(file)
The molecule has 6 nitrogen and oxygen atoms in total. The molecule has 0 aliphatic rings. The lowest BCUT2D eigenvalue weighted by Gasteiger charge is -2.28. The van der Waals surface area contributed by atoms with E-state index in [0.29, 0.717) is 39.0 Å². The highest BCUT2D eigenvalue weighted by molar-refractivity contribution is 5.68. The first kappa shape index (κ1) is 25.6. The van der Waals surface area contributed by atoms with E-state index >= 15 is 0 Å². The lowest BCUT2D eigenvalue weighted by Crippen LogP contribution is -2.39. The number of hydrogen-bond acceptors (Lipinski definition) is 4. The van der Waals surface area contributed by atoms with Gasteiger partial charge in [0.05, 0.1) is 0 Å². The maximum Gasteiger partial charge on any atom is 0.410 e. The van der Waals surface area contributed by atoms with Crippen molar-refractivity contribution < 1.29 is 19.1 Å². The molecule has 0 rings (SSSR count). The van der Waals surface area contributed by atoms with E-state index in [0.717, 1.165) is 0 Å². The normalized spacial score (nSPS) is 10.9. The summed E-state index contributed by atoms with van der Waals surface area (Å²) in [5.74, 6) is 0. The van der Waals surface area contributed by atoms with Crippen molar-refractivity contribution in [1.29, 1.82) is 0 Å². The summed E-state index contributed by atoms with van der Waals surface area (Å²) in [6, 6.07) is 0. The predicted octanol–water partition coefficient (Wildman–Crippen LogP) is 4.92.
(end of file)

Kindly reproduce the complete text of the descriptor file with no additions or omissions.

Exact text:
The molecule has 6 nitrogen and oxygen atoms in total. The molecule has 0 aliphatic rings. The lowest BCUT2D eigenvalue weighted by Gasteiger charge is -2.28. The van der Waals surface area contributed by atoms with E-state index in [0.29, 0.717) is 39.0 Å². The highest BCUT2D eigenvalue weighted by molar-refractivity contribution is 5.68. The first kappa shape index (κ1) is 25.6. The van der Waals surface area contributed by atoms with E-state index >= 15 is 0 Å². The lowest BCUT2D eigenvalue weighted by Crippen LogP contribution is -2.39. The number of hydrogen-bond acceptors (Lipinski definition) is 4. The van der Waals surface area contributed by atoms with Gasteiger partial charge in [0.05, 0.1) is 0 Å². The maximum Gasteiger partial charge on any atom is 0.410 e. The van der Waals surface area contributed by atoms with Crippen molar-refractivity contribution < 1.29 is 19.1 Å². The molecule has 0 rings (SSSR count). The van der Waals surface area contributed by atoms with E-state index in [0.717, 1.165) is 0 Å². The normalized spacial score (nSPS) is 10.9. The summed E-state index contributed by atoms with van der Waals surface area (Å²) in [5.74, 6) is 0. The van der Waals surface area contributed by atoms with Crippen molar-refractivity contribution in [1.29, 1.82) is 0 Å². The summed E-state index contributed by atoms with van der Waals surface area (Å²) in [6, 6.07) is 0. The predicted octanol–water partition coefficient (Wildman–Crippen LogP) is 4.92.